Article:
Bioethicists sometimes defend compromise positions, particularly when they enter debates on applied topics that have traditionally been highly polarised, such as those regarding abortion, euthanasia and embryonic stem cell research. However, defending compromise positions is often regarded with a degree of disdain. Many are intuitively attracted to the view that it is almost always problematic to defend compromise positions, in the sense that we have a significant moral reason not to do so. In this paper, we consider whether this common sense view can be given a principled basis...
December 27, 2017: Bioethics
https://www.readbyqxmd.com/read/29247306/identifying-criteria-for-the-evaluation-of-the-implications-of-brain-reading-for-mental-privacy
#4
Giulio Mecacci, Pim Haselager
Contemporary brain reading technologies promise to provide the possibility to decode and interpret mental states and processes. Brain reading could have numerous societally relevant implications. In particular, the private character of mind might be affected, generating ethical and legal concerns. This paper aims at equipping ethicists and policy makers with conceptual tools to support an evaluation of the potential applicability and the implications of current and near future brain reading technology. We start with clarifying the concepts of mind reading and brain reading, and the different kinds of mental states that could in principle be read...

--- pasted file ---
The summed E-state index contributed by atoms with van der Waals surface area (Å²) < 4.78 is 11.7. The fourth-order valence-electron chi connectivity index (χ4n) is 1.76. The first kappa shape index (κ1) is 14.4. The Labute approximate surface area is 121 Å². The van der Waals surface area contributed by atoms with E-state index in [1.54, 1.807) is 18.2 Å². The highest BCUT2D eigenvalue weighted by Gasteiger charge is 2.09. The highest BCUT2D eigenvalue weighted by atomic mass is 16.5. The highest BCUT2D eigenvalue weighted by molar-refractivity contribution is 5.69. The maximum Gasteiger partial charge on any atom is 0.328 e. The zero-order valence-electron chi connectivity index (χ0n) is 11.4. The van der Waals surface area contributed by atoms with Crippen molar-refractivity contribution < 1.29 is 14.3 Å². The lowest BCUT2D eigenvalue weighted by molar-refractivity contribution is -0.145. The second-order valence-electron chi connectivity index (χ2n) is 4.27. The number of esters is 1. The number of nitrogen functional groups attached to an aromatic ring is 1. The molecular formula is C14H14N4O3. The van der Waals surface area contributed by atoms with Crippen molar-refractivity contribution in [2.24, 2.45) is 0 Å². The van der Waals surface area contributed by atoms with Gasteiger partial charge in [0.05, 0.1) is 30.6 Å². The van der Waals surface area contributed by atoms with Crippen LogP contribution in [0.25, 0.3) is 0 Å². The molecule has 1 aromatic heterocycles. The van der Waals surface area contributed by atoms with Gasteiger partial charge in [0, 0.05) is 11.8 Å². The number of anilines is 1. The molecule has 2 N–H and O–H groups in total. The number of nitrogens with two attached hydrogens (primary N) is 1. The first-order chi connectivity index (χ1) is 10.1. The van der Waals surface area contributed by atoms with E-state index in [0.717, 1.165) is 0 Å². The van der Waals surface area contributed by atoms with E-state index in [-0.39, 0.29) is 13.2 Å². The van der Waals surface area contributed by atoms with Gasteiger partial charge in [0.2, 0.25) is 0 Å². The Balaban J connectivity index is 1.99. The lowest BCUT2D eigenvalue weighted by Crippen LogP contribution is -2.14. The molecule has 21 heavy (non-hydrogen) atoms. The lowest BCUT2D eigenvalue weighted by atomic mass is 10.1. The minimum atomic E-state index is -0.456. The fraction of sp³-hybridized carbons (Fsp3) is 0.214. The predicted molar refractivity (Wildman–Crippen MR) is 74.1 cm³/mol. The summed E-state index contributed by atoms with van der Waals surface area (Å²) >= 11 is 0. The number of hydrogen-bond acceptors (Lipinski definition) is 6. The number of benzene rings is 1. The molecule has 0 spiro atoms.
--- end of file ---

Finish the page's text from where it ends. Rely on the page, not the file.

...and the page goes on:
December 15, 2017: Science and Engineering Ethics
https://www.readbyqxmd.com/read/29246088/a-spoonful-of-care-ethics-the-challenges-of-enriching-medical-education
#5
Eva van Reenen, Inge van Nistelrooij
BACKGROUND: Nursing Ethics has featured several discussions on what good care comprises and how to achieve good care practices. We should "nurse" ethics by continuously reflecting on the way we "do" ethics, which is what care ethicists have been doing over the past few decades and continue to do so. Ethics is not limited to nursing but extends to all caring professions. In 2011, Elin Martinsen argued in this journal that care should be included as a core concept in medical ethical terminology because of "the harm to which patients may be exposed owing to a lack of care in the clinical encounter," specifically between doctors and patients...